Shizuo Kambayashi  /  AP
New Mexico Gov. Bill Richardson is shown in Tokyo in this June 15 file photo.
updated 7/1/2004 11:57:42 PM ET 2004-07-02T03:57:42

New Mexico Gov. Bill Richardson, one of the country’s top Hispanic Democrats, on Thursday told John Kerry he no longer wants to be considered as a possible running mate.

Richardson said he wants to keep a promise to the people of New Mexico to serve a full, four-year term and noted that Kerry has “numerous experienced and talented leaders” from which to choose a vice presidential candidate.

“It is with that knowledge and comfort that I must tell you that I respectfully remove myself from the selection process and withdraw my name from consideration for the vice presidential nomination,” Richardson said.

He delivered the news in a letter sent Thursday to Kerry’s campaign headquarters.

Kerry campaign spokeswoman Stephanie Cutter declined to comment on the governor’s decision.

“Senator Kerry has the utmost respect for Governor Richardson’s abilities and leadership both as a leader in New Mexico and across the nation,” she said, adding that Kerry looks forward to working with Richardson in the future.

Was one of several prospects
Richardson was one of several politicians mentioned as possible vice presidential candidates for Kerry, who is expected to announce his selection this month, likely ahead of the Democratic National Convention in Boston, which starts July 26.

Other politicians who have been talked about are North Carolina Sen. John Edwards, Missouri Rep. Dick Gephardt, Florida Sen. Bob Graham and Iowa Gov. Tom Vilsack, among others.

In the letter, Richardson spoke of the commitment he made to the people of New Mexico after taking office in January 2003, issues his administration has dealt with and the work that he says remains to be done.

“I need to honor that pledge,” he wrote.

Richardson, who had said on several occasions that he was very happy learning the ropes as governor, apparently reached his decision after a two-hour meeting with Kerry on Tuesday in Phoenix, a person familiar with the process said. Kerry was in Arizona to address a meeting of the National Council of La Raza, a Hispanic civil rights group.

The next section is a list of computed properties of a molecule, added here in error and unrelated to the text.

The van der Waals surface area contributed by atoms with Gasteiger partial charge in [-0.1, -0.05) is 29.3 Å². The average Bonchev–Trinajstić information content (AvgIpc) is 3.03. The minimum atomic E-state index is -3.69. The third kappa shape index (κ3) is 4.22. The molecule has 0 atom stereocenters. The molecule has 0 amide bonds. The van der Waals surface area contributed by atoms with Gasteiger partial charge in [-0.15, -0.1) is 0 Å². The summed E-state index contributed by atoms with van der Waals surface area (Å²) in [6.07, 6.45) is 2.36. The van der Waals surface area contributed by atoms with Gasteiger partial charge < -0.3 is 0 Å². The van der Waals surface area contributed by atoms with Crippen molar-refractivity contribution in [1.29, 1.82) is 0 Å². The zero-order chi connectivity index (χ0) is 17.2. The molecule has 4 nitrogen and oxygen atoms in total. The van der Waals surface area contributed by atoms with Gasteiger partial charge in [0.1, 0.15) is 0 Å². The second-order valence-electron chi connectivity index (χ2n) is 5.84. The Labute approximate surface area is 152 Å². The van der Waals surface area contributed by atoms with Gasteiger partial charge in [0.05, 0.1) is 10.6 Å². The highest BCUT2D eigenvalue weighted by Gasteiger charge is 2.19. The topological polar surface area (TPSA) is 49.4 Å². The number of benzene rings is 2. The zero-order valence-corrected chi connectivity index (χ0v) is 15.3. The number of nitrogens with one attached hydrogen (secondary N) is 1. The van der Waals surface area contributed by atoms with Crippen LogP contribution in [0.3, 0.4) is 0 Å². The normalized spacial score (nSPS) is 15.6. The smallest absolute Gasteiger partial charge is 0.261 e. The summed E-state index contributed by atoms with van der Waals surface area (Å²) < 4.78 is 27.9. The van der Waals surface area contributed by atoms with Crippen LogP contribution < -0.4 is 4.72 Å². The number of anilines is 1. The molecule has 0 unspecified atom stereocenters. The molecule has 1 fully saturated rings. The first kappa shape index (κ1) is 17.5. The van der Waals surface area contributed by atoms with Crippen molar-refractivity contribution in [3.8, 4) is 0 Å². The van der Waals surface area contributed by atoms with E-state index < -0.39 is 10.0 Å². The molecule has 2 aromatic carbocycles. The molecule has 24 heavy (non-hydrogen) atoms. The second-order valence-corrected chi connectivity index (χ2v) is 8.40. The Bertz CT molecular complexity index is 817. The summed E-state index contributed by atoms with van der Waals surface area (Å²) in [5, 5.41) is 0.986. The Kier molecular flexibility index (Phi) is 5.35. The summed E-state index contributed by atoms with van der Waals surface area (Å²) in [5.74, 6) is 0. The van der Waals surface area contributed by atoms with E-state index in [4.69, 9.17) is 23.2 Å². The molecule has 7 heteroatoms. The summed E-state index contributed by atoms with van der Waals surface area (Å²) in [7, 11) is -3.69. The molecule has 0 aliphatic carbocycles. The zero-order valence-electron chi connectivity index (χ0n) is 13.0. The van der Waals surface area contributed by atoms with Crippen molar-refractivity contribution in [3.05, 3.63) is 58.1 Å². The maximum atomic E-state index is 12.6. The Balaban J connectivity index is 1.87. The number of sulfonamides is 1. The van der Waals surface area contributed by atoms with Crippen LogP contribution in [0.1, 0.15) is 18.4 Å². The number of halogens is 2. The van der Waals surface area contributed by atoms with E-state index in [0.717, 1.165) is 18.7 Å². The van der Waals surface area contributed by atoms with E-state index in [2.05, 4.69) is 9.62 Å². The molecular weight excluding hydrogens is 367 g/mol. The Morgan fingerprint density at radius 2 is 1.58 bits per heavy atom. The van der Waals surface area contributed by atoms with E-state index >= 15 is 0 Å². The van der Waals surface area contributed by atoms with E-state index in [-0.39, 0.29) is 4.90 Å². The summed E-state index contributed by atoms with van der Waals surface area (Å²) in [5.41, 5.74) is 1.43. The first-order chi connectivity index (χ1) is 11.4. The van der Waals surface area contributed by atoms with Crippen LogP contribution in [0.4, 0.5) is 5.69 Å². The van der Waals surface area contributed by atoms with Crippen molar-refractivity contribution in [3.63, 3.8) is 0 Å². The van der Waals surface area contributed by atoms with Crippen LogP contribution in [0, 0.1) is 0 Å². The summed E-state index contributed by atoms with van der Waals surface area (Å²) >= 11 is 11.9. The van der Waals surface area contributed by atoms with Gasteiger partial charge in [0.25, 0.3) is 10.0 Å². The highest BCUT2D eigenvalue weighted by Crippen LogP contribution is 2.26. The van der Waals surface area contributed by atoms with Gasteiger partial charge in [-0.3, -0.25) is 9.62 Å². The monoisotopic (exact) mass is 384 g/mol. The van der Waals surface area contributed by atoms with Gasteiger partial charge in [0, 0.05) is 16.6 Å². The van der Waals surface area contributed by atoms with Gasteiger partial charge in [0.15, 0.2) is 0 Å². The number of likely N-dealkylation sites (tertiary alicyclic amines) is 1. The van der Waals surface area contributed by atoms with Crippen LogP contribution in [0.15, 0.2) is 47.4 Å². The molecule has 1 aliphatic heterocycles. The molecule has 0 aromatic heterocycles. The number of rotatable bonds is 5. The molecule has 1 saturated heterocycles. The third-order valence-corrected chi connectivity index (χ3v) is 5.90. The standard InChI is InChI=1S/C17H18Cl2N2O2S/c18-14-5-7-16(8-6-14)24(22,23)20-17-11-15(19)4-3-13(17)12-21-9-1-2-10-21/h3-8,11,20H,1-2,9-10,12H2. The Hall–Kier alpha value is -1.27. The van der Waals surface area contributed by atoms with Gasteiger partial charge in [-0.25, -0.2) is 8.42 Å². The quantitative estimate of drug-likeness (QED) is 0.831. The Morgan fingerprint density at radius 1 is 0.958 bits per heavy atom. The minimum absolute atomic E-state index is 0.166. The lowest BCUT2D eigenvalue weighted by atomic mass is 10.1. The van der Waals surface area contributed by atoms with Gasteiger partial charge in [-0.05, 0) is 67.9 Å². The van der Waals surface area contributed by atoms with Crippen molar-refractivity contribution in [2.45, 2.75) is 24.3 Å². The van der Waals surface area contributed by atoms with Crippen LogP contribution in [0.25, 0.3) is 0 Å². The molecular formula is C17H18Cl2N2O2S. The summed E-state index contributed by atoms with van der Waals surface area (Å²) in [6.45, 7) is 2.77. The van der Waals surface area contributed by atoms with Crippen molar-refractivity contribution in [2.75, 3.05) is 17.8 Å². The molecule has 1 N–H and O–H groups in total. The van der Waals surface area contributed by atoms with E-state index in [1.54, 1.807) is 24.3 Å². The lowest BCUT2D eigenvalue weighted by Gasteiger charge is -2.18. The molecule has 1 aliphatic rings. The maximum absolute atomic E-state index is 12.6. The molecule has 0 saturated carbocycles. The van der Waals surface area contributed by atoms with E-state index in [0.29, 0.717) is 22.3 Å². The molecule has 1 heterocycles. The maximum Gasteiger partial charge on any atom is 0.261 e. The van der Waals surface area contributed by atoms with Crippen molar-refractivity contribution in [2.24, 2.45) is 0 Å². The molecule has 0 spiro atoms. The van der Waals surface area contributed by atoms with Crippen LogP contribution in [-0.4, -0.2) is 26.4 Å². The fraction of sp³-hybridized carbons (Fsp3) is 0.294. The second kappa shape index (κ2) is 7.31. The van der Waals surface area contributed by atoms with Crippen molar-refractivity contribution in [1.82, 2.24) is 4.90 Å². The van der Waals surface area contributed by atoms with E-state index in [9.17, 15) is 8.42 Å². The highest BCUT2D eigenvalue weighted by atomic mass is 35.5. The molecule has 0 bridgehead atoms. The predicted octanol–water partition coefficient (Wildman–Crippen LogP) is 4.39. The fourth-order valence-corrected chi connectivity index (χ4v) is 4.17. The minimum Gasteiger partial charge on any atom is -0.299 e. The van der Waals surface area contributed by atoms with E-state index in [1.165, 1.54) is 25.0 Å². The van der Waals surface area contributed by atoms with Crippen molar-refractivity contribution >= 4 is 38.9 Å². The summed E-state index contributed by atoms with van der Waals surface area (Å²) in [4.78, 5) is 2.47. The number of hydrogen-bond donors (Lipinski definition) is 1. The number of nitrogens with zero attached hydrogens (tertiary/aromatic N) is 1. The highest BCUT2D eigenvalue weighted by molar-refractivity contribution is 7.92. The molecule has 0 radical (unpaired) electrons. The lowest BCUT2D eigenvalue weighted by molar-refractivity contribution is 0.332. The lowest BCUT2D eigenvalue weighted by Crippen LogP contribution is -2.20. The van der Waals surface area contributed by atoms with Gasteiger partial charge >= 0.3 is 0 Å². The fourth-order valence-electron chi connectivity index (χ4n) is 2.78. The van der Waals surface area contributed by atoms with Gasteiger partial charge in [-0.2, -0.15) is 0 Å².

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A choice with risks
Although his name was often mentioned, largely because of his Hispanic heritage, Richardson was not considered a leading candidate for the No. 2 slot. And adding him to the ticket would not have been risk-free for Kerry.

Soaring oil prices, security problems at Los Alamos National Laboratory in New Mexico and the government’s flawed investigation of former nuclear weapons scientist Wen Ho Lee marked Richardson’s two years as energy secretary during the Clinton administration. Lee pleaded guilty to one felony count of mishandling classified information and spent nine months in prison. He is suing Richardson for defamation of character for allegedly leaking Lee’s name to the media.

Richardson later said both problems likely diminished his chances to be Democrat Al Gore’s running mate in 2000.

But his background — Richardson’s mother was Mexican — would have appealed to Hispanics, the nation’s largest minority group, and voters in the Southwest. Both Kerry and President Bush are eagerly courting Hispanic voters, two-thirds of whom voted for Gore over George W. Bush in 2000.

Richardson, 56, was a New Mexico congressman from 1982 to 1997. President Clinton appointed him U.S. ambassador to the United Nations in 1997, and a year later put him in charge of the Energy Department.

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